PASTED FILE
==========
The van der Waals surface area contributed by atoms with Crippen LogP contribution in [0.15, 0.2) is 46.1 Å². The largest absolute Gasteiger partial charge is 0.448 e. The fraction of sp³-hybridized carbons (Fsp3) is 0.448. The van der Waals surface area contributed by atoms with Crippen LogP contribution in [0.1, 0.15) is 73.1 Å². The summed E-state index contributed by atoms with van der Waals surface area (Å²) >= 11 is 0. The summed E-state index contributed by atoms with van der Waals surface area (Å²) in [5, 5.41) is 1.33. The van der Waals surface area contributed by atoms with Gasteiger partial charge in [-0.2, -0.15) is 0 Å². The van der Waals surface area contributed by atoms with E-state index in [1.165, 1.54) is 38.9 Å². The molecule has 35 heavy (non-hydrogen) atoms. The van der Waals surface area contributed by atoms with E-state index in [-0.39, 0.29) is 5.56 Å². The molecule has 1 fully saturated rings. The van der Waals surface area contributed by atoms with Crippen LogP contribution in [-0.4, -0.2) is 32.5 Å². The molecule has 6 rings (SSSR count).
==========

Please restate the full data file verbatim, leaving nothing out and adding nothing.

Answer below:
The van der Waals surface area contributed by atoms with Crippen LogP contribution in [0.15, 0.2) is 46.1 Å². The largest absolute Gasteiger partial charge is 0.448 e. The fraction of sp³-hybridized carbons (Fsp3) is 0.448. The van der Waals surface area contributed by atoms with Crippen LogP contribution in [0.1, 0.15) is 73.1 Å². The summed E-state index contributed by atoms with van der Waals surface area (Å²) >= 11 is 0. The summed E-state index contributed by atoms with van der Waals surface area (Å²) in [5, 5.41) is 1.33. The van der Waals surface area contributed by atoms with Gasteiger partial charge in [-0.2, -0.15) is 0 Å². The van der Waals surface area contributed by atoms with E-state index in [1.165, 1.54) is 38.9 Å². The molecule has 35 heavy (non-hydrogen) atoms. The van der Waals surface area contributed by atoms with E-state index in [-0.39, 0.29) is 5.56 Å². The molecule has 1 fully saturated rings. The van der Waals surface area contributed by atoms with Crippen LogP contribution in [-0.4, -0.2) is 32.5 Å². The molecule has 6 rings (SSSR count).